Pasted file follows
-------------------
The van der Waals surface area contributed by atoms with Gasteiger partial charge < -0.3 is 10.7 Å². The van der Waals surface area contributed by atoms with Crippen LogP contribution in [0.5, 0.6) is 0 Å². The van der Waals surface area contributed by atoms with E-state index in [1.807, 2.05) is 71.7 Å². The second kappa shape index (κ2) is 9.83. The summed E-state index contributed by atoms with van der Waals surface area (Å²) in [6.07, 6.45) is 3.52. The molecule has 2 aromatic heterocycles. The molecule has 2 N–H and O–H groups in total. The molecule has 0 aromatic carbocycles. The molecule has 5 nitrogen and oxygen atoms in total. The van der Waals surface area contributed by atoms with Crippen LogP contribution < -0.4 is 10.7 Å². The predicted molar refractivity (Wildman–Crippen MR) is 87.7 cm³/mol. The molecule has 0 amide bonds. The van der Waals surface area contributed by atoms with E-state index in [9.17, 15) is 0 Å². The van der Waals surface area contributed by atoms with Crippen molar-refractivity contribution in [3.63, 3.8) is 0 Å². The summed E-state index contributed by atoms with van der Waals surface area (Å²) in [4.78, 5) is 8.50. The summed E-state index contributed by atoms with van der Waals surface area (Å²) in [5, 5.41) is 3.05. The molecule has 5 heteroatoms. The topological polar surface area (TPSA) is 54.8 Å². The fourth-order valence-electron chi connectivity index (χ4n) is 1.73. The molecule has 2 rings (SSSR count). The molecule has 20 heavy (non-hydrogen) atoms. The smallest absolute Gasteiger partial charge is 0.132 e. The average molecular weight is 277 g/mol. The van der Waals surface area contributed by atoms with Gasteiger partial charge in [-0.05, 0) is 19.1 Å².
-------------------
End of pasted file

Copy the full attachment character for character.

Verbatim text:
The van der Waals surface area contributed by atoms with Gasteiger partial charge < -0.3 is 10.7 Å². The van der Waals surface area contributed by atoms with Crippen LogP contribution in [0.5, 0.6) is 0 Å². The van der Waals surface area contributed by atoms with E-state index in [1.807, 2.05) is 71.7 Å². The second kappa shape index (κ2) is 9.83. The summed E-state index contributed by atoms with van der Waals surface area (Å²) in [6.07, 6.45) is 3.52. The molecule has 2 aromatic heterocycles. The molecule has 2 N–H and O–H groups in total. The molecule has 0 aromatic carbocycles. The molecule has 5 nitrogen and oxygen atoms in total. The van der Waals surface area contributed by atoms with Crippen LogP contribution < -0.4 is 10.7 Å². The predicted molar refractivity (Wildman–Crippen MR) is 87.7 cm³/mol. The molecule has 0 amide bonds. The van der Waals surface area contributed by atoms with E-state index in [9.17, 15) is 0 Å². The van der Waals surface area contributed by atoms with Crippen molar-refractivity contribution in [3.63, 3.8) is 0 Å². The summed E-state index contributed by atoms with van der Waals surface area (Å²) in [4.78, 5) is 8.50. The summed E-state index contributed by atoms with van der Waals surface area (Å²) in [5, 5.41) is 3.05. The molecule has 5 heteroatoms. The topological polar surface area (TPSA) is 54.8 Å². The fourth-order valence-electron chi connectivity index (χ4n) is 1.73. The molecule has 2 rings (SSSR count). The molecule has 20 heavy (non-hydrogen) atoms. The smallest absolute Gasteiger partial charge is 0.132 e. The average molecular weight is 277 g/mol. The van der Waals surface area contributed by atoms with Gasteiger partial charge in [-0.05, 0) is 19.1 Å².